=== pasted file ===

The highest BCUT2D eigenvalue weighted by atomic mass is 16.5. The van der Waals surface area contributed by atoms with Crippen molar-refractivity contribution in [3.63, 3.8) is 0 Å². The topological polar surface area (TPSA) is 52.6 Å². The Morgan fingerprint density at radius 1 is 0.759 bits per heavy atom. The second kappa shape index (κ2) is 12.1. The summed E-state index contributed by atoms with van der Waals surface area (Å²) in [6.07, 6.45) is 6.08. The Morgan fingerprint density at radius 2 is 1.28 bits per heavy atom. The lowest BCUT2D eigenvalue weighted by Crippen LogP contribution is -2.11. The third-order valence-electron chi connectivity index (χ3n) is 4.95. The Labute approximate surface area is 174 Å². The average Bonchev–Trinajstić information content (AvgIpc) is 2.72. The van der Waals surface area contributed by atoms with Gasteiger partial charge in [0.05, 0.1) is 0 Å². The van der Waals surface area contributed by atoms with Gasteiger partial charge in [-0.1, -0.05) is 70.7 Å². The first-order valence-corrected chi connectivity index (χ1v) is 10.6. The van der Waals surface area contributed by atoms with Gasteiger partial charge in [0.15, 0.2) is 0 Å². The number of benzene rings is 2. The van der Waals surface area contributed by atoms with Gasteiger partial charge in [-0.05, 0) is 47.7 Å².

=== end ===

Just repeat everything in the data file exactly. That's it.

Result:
The highest BCUT2D eigenvalue weighted by atomic mass is 16.5. The van der Waals surface area contributed by atoms with Crippen molar-refractivity contribution in [3.63, 3.8) is 0 Å². The topological polar surface area (TPSA) is 52.6 Å². The Morgan fingerprint density at radius 1 is 0.759 bits per heavy atom. The second kappa shape index (κ2) is 12.1. The summed E-state index contributed by atoms with van der Waals surface area (Å²) in [6.07, 6.45) is 6.08. The Morgan fingerprint density at radius 2 is 1.28 bits per heavy atom. The lowest BCUT2D eigenvalue weighted by Crippen LogP contribution is -2.11. The third-order valence-electron chi connectivity index (χ3n) is 4.95. The Labute approximate surface area is 174 Å². The average Bonchev–Trinajstić information content (AvgIpc) is 2.72. The van der Waals surface area contributed by atoms with Gasteiger partial charge in [0.05, 0.1) is 0 Å². The van der Waals surface area contributed by atoms with Gasteiger partial charge in [-0.1, -0.05) is 70.7 Å². The first-order valence-corrected chi connectivity index (χ1v) is 10.6. The van der Waals surface area contributed by atoms with Gasteiger partial charge in [0.15, 0.2) is 0 Å². The number of benzene rings is 2. The van der Waals surface area contributed by atoms with Gasteiger partial charge in [-0.05, 0) is 47.7 Å².